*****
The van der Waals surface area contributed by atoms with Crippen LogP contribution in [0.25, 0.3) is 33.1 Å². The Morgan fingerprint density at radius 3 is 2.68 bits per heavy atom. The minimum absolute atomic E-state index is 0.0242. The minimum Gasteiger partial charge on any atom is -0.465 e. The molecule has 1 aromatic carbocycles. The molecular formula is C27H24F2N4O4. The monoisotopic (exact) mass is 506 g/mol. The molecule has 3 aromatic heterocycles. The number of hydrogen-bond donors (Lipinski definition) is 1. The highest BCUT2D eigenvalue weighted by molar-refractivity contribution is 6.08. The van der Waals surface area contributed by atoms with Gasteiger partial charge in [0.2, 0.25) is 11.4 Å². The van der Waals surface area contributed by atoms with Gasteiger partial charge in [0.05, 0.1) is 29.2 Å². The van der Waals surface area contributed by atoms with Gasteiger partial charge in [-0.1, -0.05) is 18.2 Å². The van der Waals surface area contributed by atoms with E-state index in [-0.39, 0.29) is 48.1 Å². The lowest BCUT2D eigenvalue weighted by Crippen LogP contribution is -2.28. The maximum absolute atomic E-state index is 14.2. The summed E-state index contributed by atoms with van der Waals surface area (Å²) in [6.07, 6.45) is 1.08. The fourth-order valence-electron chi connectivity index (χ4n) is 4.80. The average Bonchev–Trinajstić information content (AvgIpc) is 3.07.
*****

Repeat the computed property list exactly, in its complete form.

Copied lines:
The van der Waals surface area contributed by atoms with Crippen LogP contribution in [0.25, 0.3) is 33.1 Å². The Morgan fingerprint density at radius 3 is 2.68 bits per heavy atom. The minimum absolute atomic E-state index is 0.0242. The minimum Gasteiger partial charge on any atom is -0.465 e. The molecule has 1 aromatic carbocycles. The molecular formula is C27H24F2N4O4. The monoisotopic (exact) mass is 506 g/mol. The molecule has 3 aromatic heterocycles. The number of hydrogen-bond donors (Lipinski definition) is 1. The highest BCUT2D eigenvalue weighted by molar-refractivity contribution is 6.08. The van der Waals surface area contributed by atoms with Gasteiger partial charge in [0.2, 0.25) is 11.4 Å². The van der Waals surface area contributed by atoms with Gasteiger partial charge in [0.05, 0.1) is 29.2 Å². The van der Waals surface area contributed by atoms with Gasteiger partial charge in [-0.1, -0.05) is 18.2 Å². The van der Waals surface area contributed by atoms with E-state index in [-0.39, 0.29) is 48.1 Å². The lowest BCUT2D eigenvalue weighted by Crippen LogP contribution is -2.28. The maximum absolute atomic E-state index is 14.2. The summed E-state index contributed by atoms with van der Waals surface area (Å²) in [6.07, 6.45) is 1.08. The fourth-order valence-electron chi connectivity index (χ4n) is 4.80. The average Bonchev–Trinajstić information content (AvgIpc) is 3.07.